Example 4

The method of any combination of examples 1-3, wherein the second sub-set includes at least one die-set of the plurality of die-sets not included in the first sub-set such that dies of the at least one die-set are active during the second period of time but not active during the first period of time.

Example 5

The method of any combination of examples 1-4, wherein issuing the first commands comprises: issuing a first command from a command set to dies of a first die-set of the first sub-set, wherein the command set includes a read command, a write command, and an erase command; and issuing a second, different, command from the command set to dies of a second die-set of the first sub-set.

Example 6

The method of any combination of examples 1-5, wherein determining the quantity of die-sets to be concurrently active comprises: determining the quantity of die-sets that may be concurrently active during run-time and based on at least one of a power consumption budget or a performance target.

Example 7

The method of any combination of examples 1-6, further comprising: performing garbage collection within the plurality of die-sets to generate empty block-sets.

Example 8

The method of any combination of examples 1-7, wherein determining the quantity of die-sets that may be concurrently active comprises determining a first quantity of die-sets that may be concurrently active during a particular period of time, the method further comprising: determining, by the controller, a second quantity of die-sets that may be concurrently available to a host during the particular period of time, wherein the second quantity of die-sets is less than or equal to the first quantity of die-sets; issuing, by the controller and based on messages received from the host, commands to a first set of die-sets of the plurality of die-sets that includes a number of die-sets that is less than or equal to the second quantity of die-sets; determining a difference between the first quantity of die-sets and the number of die-sets to which the controller issued commands based on the messages received from the host; and performing garbage collection on a second set of die-sets of the plurality of die-sets that includes a quantity of die-sets that is less than or equal to the determined difference.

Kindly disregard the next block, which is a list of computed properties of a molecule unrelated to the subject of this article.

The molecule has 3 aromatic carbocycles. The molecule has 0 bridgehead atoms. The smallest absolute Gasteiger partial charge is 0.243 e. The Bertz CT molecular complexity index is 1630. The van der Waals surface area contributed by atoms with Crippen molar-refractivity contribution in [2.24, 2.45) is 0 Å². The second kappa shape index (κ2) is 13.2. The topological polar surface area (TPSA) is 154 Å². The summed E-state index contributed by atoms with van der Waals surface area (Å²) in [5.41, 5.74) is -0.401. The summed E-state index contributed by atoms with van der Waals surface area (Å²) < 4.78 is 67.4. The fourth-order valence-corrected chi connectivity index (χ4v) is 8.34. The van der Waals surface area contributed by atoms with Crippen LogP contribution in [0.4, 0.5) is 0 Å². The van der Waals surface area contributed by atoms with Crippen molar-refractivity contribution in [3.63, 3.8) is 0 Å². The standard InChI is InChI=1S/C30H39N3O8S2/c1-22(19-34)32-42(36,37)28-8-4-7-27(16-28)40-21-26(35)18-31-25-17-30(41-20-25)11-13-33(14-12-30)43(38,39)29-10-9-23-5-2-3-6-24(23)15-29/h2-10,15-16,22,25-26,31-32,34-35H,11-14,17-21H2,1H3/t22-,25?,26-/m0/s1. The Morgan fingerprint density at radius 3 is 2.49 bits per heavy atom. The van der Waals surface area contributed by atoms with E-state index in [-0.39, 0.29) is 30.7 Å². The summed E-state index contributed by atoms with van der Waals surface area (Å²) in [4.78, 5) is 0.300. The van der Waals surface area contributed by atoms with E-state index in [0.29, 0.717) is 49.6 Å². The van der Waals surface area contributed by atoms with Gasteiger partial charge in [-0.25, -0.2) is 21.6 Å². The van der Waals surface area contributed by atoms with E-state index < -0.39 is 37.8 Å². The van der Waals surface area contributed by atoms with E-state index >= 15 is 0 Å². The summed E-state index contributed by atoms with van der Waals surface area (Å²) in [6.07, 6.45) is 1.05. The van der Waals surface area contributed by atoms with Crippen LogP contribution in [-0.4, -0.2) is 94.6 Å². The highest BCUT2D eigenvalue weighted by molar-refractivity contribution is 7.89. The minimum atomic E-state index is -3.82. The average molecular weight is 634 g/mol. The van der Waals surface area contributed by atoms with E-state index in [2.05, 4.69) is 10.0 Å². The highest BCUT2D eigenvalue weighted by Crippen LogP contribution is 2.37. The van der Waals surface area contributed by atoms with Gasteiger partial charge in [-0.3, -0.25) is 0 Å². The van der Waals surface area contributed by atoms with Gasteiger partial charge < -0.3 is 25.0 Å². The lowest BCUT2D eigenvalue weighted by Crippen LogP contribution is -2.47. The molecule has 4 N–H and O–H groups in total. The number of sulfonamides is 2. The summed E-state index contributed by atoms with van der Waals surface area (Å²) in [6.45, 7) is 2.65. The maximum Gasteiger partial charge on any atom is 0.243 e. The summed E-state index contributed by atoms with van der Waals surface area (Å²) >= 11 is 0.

Example 9

The method of any combination of examples 1-8, further comprising: defining the particular die-set by at least selecting a single die of the plurality of dies from each of the plurality of channels.

Example 10

The method of any combination of examples 1-9, wherein the plurality of channels include N physical channels, the method further comprising: defining the selected die-set by at least selecting, from each of the plurality of channels, at least two of the plurality of dies that are associated with different chip enable lines; and mapping the selected dies to M virtual channels where M is an integer at least twice as large as N.

Example 11

A storage device comprising: a memory array including a plurality of dies arranged into a plurality of channels; and a controller configured to: define, from the memory array, a plurality of die-sets based on respective chip enable lines associated with the plurality of dies, wherein each die-set of the plurality of die-sets includes at least one die from each of the plurality of channels; define, from a selected die-set of the plurality of die-sets, a plurality of blocksets, wherein each blockset includes a block from each die of the selected die-set; receive a unit of data to be stored; and issue commands that cause the unit of data to be stored in blocks of a selected blockset of the plurality of blocksets.

Example 12

The storage device of example 11, wherein the controller is further configured to perform the method of any combination of examples 1-10.

Example 13

A computer-readable storage medium storing instructions that, when executed, cause one or more processors of a storage device to: define, from a memory array including a plurality of dies arranged into a plurality of channels, a plurality of die-sets based on respective chip enable lines associated with the plurality of dies, wherein each die-set of the plurality of die-sets includes at least one die from each of the plurality of channels; define, from a selected die-set of the plurality of die-sets, a plurality of blocksets, wherein each blockset includes a block from each die of the selected die-set; receive a unit of data to be stored; and issue commands that cause the unit of data to be stored in blocks of a selected blockset of the plurality of blocksets.

Example 14

The computer-readable storage medium of example 13, further storing instructions that, when executed, cause one or more processors of the storage device to perform the method of any combination of examples 1-10.

Example 15

A system comprising: means for defining, from a memory array including a plurality of dies arranged into a plurality of channels, a plurality of die-sets based on respective chip enable lines associated with the plurality of dies, wherein each die-set of the plurality of die-sets includes at least one die from each of the plurality of channels; means for defining, from a selected die-set of the plurality of die-sets, a plurality of blocksets, wherein each blockset includes a block from each die of the selected die-set; means for receiving a unit of data to be stored; and means for issuing commands that cause the unit of data to be stored in blocks of a selected blockset of the plurality of blocksets.

Example 16

The system of example 15, further comprising means for performing the method of any combination of examples 1-10.